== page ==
Put the entire real estate industry to work for you.
Promoting your home on the Multiple Listing Service (MLS) is the single most important marketing resource. The MLS provides detailed information on properties that are for sale. This data is shared with real estate agents that are members of the MLS. Agents that are working with prospective buyers will have access to this information and are likely to tell their clients about you home. Additionally, the MLS will distribute photos and basic property information to scores of public websites, where your home can be viewed by prospective buyers.
Promote your Property to prospective buyers
The best place to promote your property to potential buyers is on the internet (Look where you are right now!) National Association of REALTORS® reports that 87% of all home buyers use the internet to search for homes. Sales Professionals from Prudential California Realty specialize in showcasing properties on the internet.
Holding an open house is a good way for prospective buyers to view your home in a low-pressure environment. Many home sellers find open houses a useful tool because they often attract a large number of visitors. Some of the visitors will merely be curious neighbors. Welcome them, too -- they may mention your house to their house hunting friends. Others will be genuinely interested buyers, including some who were reticent about making an individual appointment.
With any luck, one or more prospective buyers will present a written offer to buy your house.
Evaluate the offers. Here's where your real estate agent can play an important role, meeting with the agents who present offers and helping you decide which offer is the strongest. It won't necessarily be the one for the most money! A high bid with shaky financing, or one made contingent on the buyer selling his or her house first, may actually drop to the bottom of your pile.
Consider a counteroffer. If none of the offers you receive are acceptable, you can counteroffer, suggesting changes in terms or even a higher price.
Closing the Deal.
After counteroffers have gone back and forth between you and the buyer, and you've both signed off to indicate your acceptance, you're technically "in contract" to sell your house. At that point, you're legally bound to sell your house, and can't change your mind without potentially facing a lawsuit. (The exception is if you included conditions or "contingencies" in the contract, such as the buyer furnishing you with proof of his or her financing, and these conditions aren't met.)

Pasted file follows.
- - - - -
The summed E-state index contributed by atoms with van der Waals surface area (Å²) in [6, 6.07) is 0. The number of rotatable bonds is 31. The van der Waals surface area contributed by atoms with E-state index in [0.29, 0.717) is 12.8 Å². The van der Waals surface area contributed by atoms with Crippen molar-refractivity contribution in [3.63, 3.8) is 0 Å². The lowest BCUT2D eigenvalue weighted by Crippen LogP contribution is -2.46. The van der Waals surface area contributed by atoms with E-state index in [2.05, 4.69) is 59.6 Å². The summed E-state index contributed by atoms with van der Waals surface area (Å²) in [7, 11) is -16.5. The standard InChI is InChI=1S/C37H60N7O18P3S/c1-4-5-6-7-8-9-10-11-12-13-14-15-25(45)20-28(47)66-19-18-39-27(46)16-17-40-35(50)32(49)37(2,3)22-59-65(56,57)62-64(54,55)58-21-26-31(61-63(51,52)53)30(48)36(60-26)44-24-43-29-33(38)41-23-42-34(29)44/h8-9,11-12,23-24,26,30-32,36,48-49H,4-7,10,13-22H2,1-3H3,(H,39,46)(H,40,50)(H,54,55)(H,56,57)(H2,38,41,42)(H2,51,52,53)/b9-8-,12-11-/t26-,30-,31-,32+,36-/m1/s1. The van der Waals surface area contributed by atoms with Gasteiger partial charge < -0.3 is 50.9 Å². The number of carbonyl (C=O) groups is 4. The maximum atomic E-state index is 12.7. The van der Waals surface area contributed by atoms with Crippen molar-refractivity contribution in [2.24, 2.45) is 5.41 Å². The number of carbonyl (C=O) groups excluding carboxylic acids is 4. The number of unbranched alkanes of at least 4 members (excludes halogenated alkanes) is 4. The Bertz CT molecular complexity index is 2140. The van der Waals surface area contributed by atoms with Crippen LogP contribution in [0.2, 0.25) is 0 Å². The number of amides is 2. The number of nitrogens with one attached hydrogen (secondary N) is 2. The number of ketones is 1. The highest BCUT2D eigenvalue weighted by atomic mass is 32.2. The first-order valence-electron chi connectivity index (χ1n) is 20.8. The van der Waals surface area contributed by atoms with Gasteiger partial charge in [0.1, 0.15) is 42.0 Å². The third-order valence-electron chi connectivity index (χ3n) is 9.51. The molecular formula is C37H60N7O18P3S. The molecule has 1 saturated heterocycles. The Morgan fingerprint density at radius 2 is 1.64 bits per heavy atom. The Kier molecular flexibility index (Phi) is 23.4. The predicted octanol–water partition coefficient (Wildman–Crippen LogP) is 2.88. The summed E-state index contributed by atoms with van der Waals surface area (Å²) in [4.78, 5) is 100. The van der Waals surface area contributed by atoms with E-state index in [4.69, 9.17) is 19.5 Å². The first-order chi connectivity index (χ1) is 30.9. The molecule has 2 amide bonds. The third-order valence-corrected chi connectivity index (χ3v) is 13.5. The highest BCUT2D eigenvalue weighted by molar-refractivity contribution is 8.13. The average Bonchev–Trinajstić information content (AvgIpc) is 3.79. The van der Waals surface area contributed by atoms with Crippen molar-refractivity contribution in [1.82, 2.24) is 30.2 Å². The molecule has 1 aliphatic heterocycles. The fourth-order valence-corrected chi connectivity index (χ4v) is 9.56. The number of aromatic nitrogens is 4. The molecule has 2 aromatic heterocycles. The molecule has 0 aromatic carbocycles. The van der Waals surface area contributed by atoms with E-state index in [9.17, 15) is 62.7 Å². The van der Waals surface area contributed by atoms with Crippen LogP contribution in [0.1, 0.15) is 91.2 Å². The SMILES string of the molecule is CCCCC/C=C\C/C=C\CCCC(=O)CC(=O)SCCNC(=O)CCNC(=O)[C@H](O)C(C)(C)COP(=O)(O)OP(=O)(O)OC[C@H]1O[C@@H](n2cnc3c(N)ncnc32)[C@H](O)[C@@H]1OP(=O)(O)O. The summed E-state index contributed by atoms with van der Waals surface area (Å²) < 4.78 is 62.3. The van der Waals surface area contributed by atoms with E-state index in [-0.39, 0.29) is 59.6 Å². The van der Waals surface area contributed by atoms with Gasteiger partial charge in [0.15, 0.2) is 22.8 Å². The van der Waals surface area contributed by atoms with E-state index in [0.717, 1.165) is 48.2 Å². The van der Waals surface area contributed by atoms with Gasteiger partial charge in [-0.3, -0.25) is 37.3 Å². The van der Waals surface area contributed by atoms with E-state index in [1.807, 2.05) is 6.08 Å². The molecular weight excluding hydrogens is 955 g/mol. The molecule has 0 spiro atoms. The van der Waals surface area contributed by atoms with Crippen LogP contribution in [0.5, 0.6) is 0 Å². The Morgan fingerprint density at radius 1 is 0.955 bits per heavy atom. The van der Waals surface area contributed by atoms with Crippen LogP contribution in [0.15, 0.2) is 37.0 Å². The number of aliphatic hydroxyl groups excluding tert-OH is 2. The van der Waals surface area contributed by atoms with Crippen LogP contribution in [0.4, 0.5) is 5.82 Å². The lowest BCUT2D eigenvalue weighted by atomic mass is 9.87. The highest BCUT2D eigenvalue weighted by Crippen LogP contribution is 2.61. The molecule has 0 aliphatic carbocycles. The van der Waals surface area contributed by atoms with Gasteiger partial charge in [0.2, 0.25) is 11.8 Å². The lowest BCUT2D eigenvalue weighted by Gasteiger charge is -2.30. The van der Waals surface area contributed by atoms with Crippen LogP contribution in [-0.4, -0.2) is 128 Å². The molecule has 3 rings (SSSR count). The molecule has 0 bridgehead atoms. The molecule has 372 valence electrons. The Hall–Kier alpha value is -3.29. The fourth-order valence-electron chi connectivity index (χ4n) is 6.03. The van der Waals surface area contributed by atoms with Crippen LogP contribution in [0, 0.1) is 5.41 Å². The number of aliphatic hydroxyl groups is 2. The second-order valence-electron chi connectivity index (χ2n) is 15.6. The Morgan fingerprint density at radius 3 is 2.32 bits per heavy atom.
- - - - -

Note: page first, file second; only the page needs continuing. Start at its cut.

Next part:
The signed purchase contract will include a closing date, usually several weeks in the future. During this time, the buyer will line up financing, inspections, insurance, and more. As the seller, your duties will include:
• Making your house available for inspection
• Negotiating with the buyer over repair issues that come up, and
• Moving out your possessions.
• You probably won't meet with the buyer on the closing date. Usually the two of you sign various documents separately, in the office of your escrow sales professional.
Once the closing occurs, the buyer has the right to full possession of the house. If you can't be out by that date, you may be able to negotiate a short-term rental agreement with the buyer.
After the Sale: Tax Considerations
The closing of a real estate transaction often has tax implications. If you make a profit on your sale, you might have to pay capital gains tax. In a short sale situation, the amount of debt forgiveness may be treated as personal income. The IRS website at http://www.irs.gov/ can tell you more.